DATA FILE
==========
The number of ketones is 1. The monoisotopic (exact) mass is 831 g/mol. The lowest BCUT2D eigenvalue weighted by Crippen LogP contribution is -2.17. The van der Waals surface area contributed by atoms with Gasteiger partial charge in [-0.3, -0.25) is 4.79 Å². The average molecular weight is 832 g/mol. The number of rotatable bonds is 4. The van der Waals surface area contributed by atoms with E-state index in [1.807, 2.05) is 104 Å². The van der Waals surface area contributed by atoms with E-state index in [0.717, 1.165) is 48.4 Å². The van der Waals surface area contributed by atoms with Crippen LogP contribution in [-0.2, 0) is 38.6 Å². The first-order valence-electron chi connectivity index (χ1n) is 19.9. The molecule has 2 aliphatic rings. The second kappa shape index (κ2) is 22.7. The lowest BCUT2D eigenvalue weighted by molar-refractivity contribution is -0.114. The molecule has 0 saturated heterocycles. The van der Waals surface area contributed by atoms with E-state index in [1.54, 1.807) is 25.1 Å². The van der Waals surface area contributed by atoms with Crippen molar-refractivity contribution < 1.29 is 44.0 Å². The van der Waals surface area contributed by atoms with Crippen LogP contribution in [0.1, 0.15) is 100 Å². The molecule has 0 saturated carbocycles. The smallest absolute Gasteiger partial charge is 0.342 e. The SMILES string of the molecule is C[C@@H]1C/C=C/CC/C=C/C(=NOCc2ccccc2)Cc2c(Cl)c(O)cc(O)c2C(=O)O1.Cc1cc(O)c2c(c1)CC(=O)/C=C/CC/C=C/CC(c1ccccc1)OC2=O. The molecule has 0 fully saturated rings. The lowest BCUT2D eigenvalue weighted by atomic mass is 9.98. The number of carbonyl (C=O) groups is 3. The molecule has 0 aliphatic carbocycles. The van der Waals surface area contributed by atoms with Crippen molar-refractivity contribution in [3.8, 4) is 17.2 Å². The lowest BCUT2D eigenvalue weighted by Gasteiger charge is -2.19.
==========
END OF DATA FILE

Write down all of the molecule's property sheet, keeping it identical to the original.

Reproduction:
The number of ketones is 1. The monoisotopic (exact) mass is 831 g/mol. The lowest BCUT2D eigenvalue weighted by Crippen LogP contribution is -2.17. The van der Waals surface area contributed by atoms with Gasteiger partial charge in [-0.3, -0.25) is 4.79 Å². The average molecular weight is 832 g/mol. The number of rotatable bonds is 4. The van der Waals surface area contributed by atoms with E-state index in [1.807, 2.05) is 104 Å². The van der Waals surface area contributed by atoms with E-state index in [0.717, 1.165) is 48.4 Å². The van der Waals surface area contributed by atoms with Crippen LogP contribution in [-0.2, 0) is 38.6 Å². The first-order valence-electron chi connectivity index (χ1n) is 19.9. The molecule has 2 aliphatic rings. The second kappa shape index (κ2) is 22.7. The lowest BCUT2D eigenvalue weighted by molar-refractivity contribution is -0.114. The molecule has 0 saturated heterocycles. The van der Waals surface area contributed by atoms with E-state index in [1.54, 1.807) is 25.1 Å². The van der Waals surface area contributed by atoms with Crippen molar-refractivity contribution < 1.29 is 44.0 Å². The van der Waals surface area contributed by atoms with Crippen LogP contribution in [0.1, 0.15) is 100 Å². The molecule has 0 saturated carbocycles. The smallest absolute Gasteiger partial charge is 0.342 e. The SMILES string of the molecule is C[C@@H]1C/C=C/CC/C=C/C(=NOCc2ccccc2)Cc2c(Cl)c(O)cc(O)c2C(=O)O1.Cc1cc(O)c2c(c1)CC(=O)/C=C/CC/C=C/CC(c1ccccc1)OC2=O. The molecule has 0 fully saturated rings. The lowest BCUT2D eigenvalue weighted by atomic mass is 9.98. The number of carbonyl (C=O) groups is 3. The molecule has 0 aliphatic carbocycles. The van der Waals surface area contributed by atoms with Crippen molar-refractivity contribution in [3.8, 4) is 17.2 Å². The lowest BCUT2D eigenvalue weighted by Gasteiger charge is -2.19.